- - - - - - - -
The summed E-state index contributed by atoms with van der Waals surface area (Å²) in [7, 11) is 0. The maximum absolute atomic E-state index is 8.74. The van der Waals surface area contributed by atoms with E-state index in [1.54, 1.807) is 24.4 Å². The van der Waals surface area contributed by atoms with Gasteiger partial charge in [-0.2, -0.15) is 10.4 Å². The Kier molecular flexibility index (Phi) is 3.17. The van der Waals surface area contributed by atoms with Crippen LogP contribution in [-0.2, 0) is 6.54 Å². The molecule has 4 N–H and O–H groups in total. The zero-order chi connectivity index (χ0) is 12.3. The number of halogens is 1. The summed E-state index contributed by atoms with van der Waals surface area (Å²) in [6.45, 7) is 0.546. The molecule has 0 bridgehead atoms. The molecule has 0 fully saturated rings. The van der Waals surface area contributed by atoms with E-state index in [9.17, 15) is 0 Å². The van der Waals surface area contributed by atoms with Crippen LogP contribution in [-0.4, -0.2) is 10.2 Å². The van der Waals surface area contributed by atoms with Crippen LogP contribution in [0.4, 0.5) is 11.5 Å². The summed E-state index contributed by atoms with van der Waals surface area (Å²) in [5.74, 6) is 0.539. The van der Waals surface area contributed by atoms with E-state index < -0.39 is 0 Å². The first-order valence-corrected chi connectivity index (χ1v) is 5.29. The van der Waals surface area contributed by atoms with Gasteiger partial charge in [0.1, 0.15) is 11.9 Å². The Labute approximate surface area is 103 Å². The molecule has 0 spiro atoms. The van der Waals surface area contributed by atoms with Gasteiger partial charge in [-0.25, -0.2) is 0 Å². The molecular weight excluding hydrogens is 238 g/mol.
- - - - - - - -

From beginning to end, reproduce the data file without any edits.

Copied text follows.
The summed E-state index contributed by atoms with van der Waals surface area (Å²) in [7, 11) is 0. The maximum absolute atomic E-state index is 8.74. The van der Waals surface area contributed by atoms with E-state index in [1.54, 1.807) is 24.4 Å². The van der Waals surface area contributed by atoms with Gasteiger partial charge in [-0.2, -0.15) is 10.4 Å². The Kier molecular flexibility index (Phi) is 3.17. The van der Waals surface area contributed by atoms with Crippen LogP contribution in [-0.2, 0) is 6.54 Å². The molecule has 4 N–H and O–H groups in total. The zero-order chi connectivity index (χ0) is 12.3. The number of halogens is 1. The summed E-state index contributed by atoms with van der Waals surface area (Å²) in [6.45, 7) is 0.546. The molecule has 0 bridgehead atoms. The molecule has 0 fully saturated rings. The van der Waals surface area contributed by atoms with E-state index in [9.17, 15) is 0 Å². The van der Waals surface area contributed by atoms with Crippen LogP contribution in [-0.4, -0.2) is 10.2 Å². The van der Waals surface area contributed by atoms with Crippen LogP contribution in [0.4, 0.5) is 11.5 Å². The summed E-state index contributed by atoms with van der Waals surface area (Å²) in [5.74, 6) is 0.539. The van der Waals surface area contributed by atoms with E-state index < -0.39 is 0 Å². The first-order valence-corrected chi connectivity index (χ1v) is 5.29. The van der Waals surface area contributed by atoms with Gasteiger partial charge in [0.1, 0.15) is 11.9 Å². The Labute approximate surface area is 103 Å². The molecule has 0 spiro atoms. The van der Waals surface area contributed by atoms with Gasteiger partial charge in [-0.25, -0.2) is 0 Å². The molecular weight excluding hydrogens is 238 g/mol.